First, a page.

High Country Baking: Carrot-pecan cupcakes a version of America’s favorite dessert
Editor’s note: High altitudes make cookies spread in the pan, cakes fall, and few baked goods turn out as they do at sea level. This twice-monthly column presents recipes and tips that make baking in the mountains successful.
Like carrot cake? You’re not alone; it’s one of America’s favorite desserts. And this pretty thing is its little sister. The smaller version echoes the warm spices, delicious cream-cheese frosting and, of course, the carrots of its better-known sibling but is lighter in texture, less sweet and more refined.
The cupcake batter is a breeze to make: Mix wet ingredients, combine dry ingredients and then blend the two. The carrots can be prepared quickly in a food processor with a metal blade; just cut them into 2-inch chunks, dump them in the bowl and process until they’re in fine flakes. Purchasing pecan pieces, which are already chopped, will also save time. Don’t have any? Simply coarsely chop whole pecans.
Though optional, I brush the cupcakes with simple syrup before frosting them; it adds more flavor and moisture — always a plus.
The unfrosted cupcakes can be frozen for up to a month.
Adjusted for altitudes of 8,000 feet and above
Make in a standard muffin tin
5 ounces peeled and trimmed carrots, finely grated
1 large egg
2 tablespoons buttermilk
2/3 cup minus 1 tablespoon superfine granulated sugar, preferably Baker’s
½ cup canola oil
¾ teaspoon vanilla extract
1 cup plus 2 tablespoons bleached all-purpose flour (spoon and level)
1/8 teaspoon baking soda
¼ teaspoon baking powder
¼ teaspoon salt
½ scant teaspoon ground cinnamon
½ scant teaspoon ground ginger
1/3 cup pecan pieces, preferably toasted
Vanilla simple syrup, optional
¼ cup superfine granulated sugar
¼ cup water
¼ teaspoon vanilla extract or to taste
Cream Cheese Frosting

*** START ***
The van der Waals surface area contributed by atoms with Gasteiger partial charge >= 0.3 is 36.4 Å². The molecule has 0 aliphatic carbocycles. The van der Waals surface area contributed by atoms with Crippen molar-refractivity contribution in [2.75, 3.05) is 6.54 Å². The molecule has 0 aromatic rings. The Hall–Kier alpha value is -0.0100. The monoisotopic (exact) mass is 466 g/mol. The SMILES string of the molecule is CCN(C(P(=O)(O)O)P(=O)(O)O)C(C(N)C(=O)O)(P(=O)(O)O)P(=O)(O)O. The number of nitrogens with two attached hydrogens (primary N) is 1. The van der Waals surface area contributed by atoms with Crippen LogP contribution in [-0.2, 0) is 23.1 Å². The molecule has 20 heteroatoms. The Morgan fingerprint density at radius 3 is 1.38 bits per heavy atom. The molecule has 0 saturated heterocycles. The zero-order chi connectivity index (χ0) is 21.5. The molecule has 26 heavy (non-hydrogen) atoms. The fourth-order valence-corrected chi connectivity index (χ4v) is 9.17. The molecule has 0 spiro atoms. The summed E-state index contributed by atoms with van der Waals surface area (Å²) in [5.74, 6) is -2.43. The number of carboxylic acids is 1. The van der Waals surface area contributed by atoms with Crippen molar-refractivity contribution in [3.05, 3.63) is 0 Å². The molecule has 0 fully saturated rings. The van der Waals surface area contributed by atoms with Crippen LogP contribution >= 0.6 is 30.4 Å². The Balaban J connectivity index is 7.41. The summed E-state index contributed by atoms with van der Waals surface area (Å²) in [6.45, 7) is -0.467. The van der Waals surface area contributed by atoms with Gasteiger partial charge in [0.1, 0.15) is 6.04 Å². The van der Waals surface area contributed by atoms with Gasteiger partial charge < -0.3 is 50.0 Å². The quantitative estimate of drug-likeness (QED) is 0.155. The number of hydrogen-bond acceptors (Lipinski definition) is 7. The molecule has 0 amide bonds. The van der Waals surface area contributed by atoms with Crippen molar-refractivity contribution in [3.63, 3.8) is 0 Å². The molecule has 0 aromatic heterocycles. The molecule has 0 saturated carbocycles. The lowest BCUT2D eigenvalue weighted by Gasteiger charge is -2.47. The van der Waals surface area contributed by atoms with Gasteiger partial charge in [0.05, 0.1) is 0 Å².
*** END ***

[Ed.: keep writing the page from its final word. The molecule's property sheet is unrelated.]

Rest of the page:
4 tablespoons unsalted butter, room temperature
4 tablespoon cream cheese
¾ teaspoon vanilla extract
1-1 ¾ cup confectioners’ sugar
Whole pecans, for decoration, optional
1. Preheat the oven to 325 degrees with a rack in the center position. Line the muffin tin with paper liners and grease them with a vegetable oil-flour spray.
2. In a mixing bowl, whisk the carrots, egg, buttermilk, sugar, oil and vanilla until well combined. Use a second bowl to whisk the flour, baking soda, baking powder, salt, cinnamon and ginger until thoroughly mixed. Add the pecans and stir until all are coated with the flour mixture.
3. Pour the flour-pecan mixture into the carrot mixture and stir until completely blended. Spoon into the lined cups, filling them to about ½ inch from the top. Bake until a toothpick inserted in the centers of the cakes comes out clean, 23-28 minutes. Remove to a rack to cool slightly. Then, remove cakes from the pan and return them to the rack to cool completely.
4. While the cupcakes bake, make the simple syrup, if using: Combine the sugar and water in a small saucepan, bring to a low boil and simmer until the sugar dissolves and the mixture thickens slightly (3-4 minutes; it should remain thin enough to penetrate the cupcakes rather than sit on the tops like a frosting). Remove from heat, stir in vanilla extract. Let cool.
5. Make the frosting: Cut the butter and cream cheese into four pieces, add them, with the vanilla, to the bowl of a food processor, and pulse until combined and smooth. (Or, beat the butter, cream cheese and vanilla with an electric mixer until smooth). Add one cup of the sugar, pulse (beat, if using a mixer) to blend and continue to add sugar, a little at a time, until a consistency that is pipe-able/spreadable is reached. Brush the tops of the cupcakes with simple syrup, if using. Spread or pipe the frosting decoratively on each cupcake. Top with whole pecans, if using. Cover and store in the refrigerator for up to two days.
The cupcakes are a variation of a Martha Stewart recipe.
Vera Dawson, author of the new high-altitude cookbook Cookies in the Clouds, (available at The Bookworm in Edwards and Next Page Bookstore in Frisco), is a chef instructor with CMC’s Culinary Institute. Her recipes have been tested in her Summit County kitchen and, whenever necessary, altered until they work at our altitude. Contact her at firstname.lastname@example.org.
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